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PReS-FINAL-2163: Disease activity in a juvenile idiopathic arthritis population after 5 years follow-up
© Marques et al.; licensee BioMed Central Ltd. 2013
- Published: 5 December 2013
- Juvenile Idiopathic Arthritis
- Psoriatic Arthritis
- Juvenile Idiopathic Arthritis Patient
- Inactive Disease
The main goal of juvenile idiopathic arthritis (JIA) treatment is to achieve a long-term remission or, at least, low levels of disease activity.
To evaluate disease activity, focusing on achieving inactive disease (ID) or minimal disease activity (MDA), based on Juvenile Arthritis Disease Activity Score (JADAS) score, after 5 years follow-up.
A cross sectional study at the 5th year of follow-up from a JIA patients cohort, diagnosed between 2000-2008 was carried out. Treatment strategy followed the Portuguese recommendations for the treatment of JIA. The data were collected using Reuma.pt (Portuguese Register of Rheumatic Diseases). At the 5th year JADAS-27 was evaluated and used to identify patients who met the preliminary criteria for ID or MDA: score of 1 for ID and 2 and 3.8, for MDA, respectively, for patients with oligo and polyarticular involvement. For applying the JADAS score, children with rheumatoid factor (RF)-positive polyarthritis, RF-negative polyarthritis, or extended oligoarthritis were included in the polyarthritis group and the oligoarthritis group included children with persistent oligoarthritis. Children with JIA that were classified in the remaining ILAR categories were assigned to the poly or oligoarthritis group based on the number of joints affected during disease course (>4 or <4, respectively). Cutoffs for acceptable symptom state ranged from 3.2 to 5.4 for parents.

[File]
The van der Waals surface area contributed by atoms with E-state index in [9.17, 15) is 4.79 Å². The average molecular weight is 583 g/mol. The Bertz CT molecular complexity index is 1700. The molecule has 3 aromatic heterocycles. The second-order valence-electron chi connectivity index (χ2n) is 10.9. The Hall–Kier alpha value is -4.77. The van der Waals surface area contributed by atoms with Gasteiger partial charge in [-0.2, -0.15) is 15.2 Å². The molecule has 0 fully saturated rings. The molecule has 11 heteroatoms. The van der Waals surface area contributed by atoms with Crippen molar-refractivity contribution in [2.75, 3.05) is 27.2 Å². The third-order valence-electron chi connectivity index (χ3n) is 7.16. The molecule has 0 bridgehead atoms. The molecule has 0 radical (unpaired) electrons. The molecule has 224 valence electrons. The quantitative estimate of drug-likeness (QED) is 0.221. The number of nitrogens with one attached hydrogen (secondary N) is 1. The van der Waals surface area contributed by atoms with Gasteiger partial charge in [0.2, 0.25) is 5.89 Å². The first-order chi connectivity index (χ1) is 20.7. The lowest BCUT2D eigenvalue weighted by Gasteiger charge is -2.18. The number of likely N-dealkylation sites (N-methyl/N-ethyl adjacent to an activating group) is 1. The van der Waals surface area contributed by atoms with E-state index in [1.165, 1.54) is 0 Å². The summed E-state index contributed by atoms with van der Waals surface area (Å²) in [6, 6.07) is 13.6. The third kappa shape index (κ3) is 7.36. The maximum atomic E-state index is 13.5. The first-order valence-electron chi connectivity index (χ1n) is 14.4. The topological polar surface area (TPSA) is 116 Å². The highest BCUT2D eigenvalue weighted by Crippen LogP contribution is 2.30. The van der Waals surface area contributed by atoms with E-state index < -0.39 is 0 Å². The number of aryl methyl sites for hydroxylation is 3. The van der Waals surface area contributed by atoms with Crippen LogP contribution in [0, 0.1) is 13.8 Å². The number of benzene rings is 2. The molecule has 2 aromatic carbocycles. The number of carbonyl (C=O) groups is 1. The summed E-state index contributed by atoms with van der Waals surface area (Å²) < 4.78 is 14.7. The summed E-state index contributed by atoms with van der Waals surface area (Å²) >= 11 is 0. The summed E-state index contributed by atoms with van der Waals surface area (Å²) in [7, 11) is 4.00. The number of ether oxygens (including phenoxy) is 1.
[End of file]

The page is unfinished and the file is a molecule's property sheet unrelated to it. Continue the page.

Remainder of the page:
Eighty one JIA patients were identified with a follow-up of at least 5 years. Fourteen patients were excluded due to loss for follow-up and 2 developed criteria for systemic erythematous lupus. Forty four were female (68%), mean age at diagnosis 7.7 ± 4.9 years and mean follow-up 7.6 ± 2.6 years (minimum 5, maximum 13). From the 65 patients, 28(43.1%) had persistent oligoarthritis, 11(16.9%) RF-negative polyarthritis, 11(16.9%) enthesitis related arthritis, 8(12.3%) extended oligoarthritis, 3(4.6%) RF-positive polyarthritis, 2(3.1%) psoriatic arthritis and 2(3.1%) systemic JIA. Seventy three percent were on methotrexate, 11% on sulphasalazine and 23% on biologics (53%etanercept, 20%adalimumab, 20%Infliximab, 7%anakinra). At the 5th year the mean JADAS was 0.78 for persistent oligoarthritis, 2.1 for extended oligoarthritis, 4.8 for RF-positive polyarthritis, 5.4 for RF-negative polyarthritis, 0.75 for psoriatic arthritis, 0.5 for enthesitis related arthritis and 0.3 for systemic JIA. In our population 68% had ID criteria at the 5th year after diagnosis and 7.7% had MDA. From those patients who had ID criteria, 50% had achieved that status after 2 years of follow-up and 81% after 3 years. From the 11 cases who had neither ID nor MDA, 7 were poly JIA (4 RF negative and 3 positive). All of them except 3 had acceptable symptoms stated by the parents.
At the 5th year of follow-up, with current management strategies in daily clinical practice, around 68% of our JIA patients had achieved ID by JADAS criteria. However, for almost 17% of the patients (mostly of the polyarticular subtype), the current treatment strategies were insufficient to reach this goal, suggesting that these patients need a more aggressive treatment strategy.
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